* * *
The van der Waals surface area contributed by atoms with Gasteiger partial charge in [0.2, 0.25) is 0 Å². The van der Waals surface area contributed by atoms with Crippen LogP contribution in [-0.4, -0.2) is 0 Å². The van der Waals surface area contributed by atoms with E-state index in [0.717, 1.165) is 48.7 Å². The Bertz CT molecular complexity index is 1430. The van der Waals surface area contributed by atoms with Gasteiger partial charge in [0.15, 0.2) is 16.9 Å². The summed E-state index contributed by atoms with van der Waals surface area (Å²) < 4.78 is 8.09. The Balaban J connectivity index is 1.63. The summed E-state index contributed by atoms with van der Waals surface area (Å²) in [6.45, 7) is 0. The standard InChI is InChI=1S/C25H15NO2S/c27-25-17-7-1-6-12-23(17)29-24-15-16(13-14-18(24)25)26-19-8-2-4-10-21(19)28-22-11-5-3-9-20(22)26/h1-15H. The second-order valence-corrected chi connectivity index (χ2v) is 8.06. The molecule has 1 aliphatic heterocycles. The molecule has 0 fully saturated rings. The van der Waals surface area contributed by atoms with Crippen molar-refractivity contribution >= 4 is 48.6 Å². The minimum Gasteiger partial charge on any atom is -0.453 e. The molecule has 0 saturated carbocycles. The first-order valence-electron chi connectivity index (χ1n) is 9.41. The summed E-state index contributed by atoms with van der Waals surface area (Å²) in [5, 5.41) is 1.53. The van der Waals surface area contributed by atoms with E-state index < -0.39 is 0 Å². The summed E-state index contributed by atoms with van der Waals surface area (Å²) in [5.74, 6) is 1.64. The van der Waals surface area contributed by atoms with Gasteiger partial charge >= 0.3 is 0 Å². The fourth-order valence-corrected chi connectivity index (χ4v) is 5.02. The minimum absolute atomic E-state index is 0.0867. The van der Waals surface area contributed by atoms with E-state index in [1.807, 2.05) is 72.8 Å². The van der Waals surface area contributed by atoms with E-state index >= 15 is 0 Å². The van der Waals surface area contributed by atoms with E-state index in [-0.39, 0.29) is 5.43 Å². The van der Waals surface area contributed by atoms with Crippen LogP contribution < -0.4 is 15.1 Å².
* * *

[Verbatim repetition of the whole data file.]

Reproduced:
The van der Waals surface area contributed by atoms with Gasteiger partial charge in [0.2, 0.25) is 0 Å². The van der Waals surface area contributed by atoms with Crippen LogP contribution in [-0.4, -0.2) is 0 Å². The van der Waals surface area contributed by atoms with E-state index in [0.717, 1.165) is 48.7 Å². The Bertz CT molecular complexity index is 1430. The van der Waals surface area contributed by atoms with Gasteiger partial charge in [0.15, 0.2) is 16.9 Å². The summed E-state index contributed by atoms with van der Waals surface area (Å²) < 4.78 is 8.09. The Balaban J connectivity index is 1.63. The summed E-state index contributed by atoms with van der Waals surface area (Å²) in [6.45, 7) is 0. The standard InChI is InChI=1S/C25H15NO2S/c27-25-17-7-1-6-12-23(17)29-24-15-16(13-14-18(24)25)26-19-8-2-4-10-21(19)28-22-11-5-3-9-20(22)26/h1-15H. The second-order valence-corrected chi connectivity index (χ2v) is 8.06. The molecule has 1 aliphatic heterocycles. The molecule has 0 fully saturated rings. The van der Waals surface area contributed by atoms with Crippen molar-refractivity contribution >= 4 is 48.6 Å². The minimum Gasteiger partial charge on any atom is -0.453 e. The molecule has 0 saturated carbocycles. The first-order valence-electron chi connectivity index (χ1n) is 9.41. The summed E-state index contributed by atoms with van der Waals surface area (Å²) in [5, 5.41) is 1.53. The van der Waals surface area contributed by atoms with E-state index < -0.39 is 0 Å². The summed E-state index contributed by atoms with van der Waals surface area (Å²) in [5.74, 6) is 1.64. The van der Waals surface area contributed by atoms with Gasteiger partial charge >= 0.3 is 0 Å². The fourth-order valence-corrected chi connectivity index (χ4v) is 5.02. The minimum absolute atomic E-state index is 0.0867. The van der Waals surface area contributed by atoms with E-state index in [1.807, 2.05) is 72.8 Å². The van der Waals surface area contributed by atoms with E-state index >= 15 is 0 Å². The van der Waals surface area contributed by atoms with E-state index in [-0.39, 0.29) is 5.43 Å². The van der Waals surface area contributed by atoms with Crippen LogP contribution < -0.4 is 15.1 Å².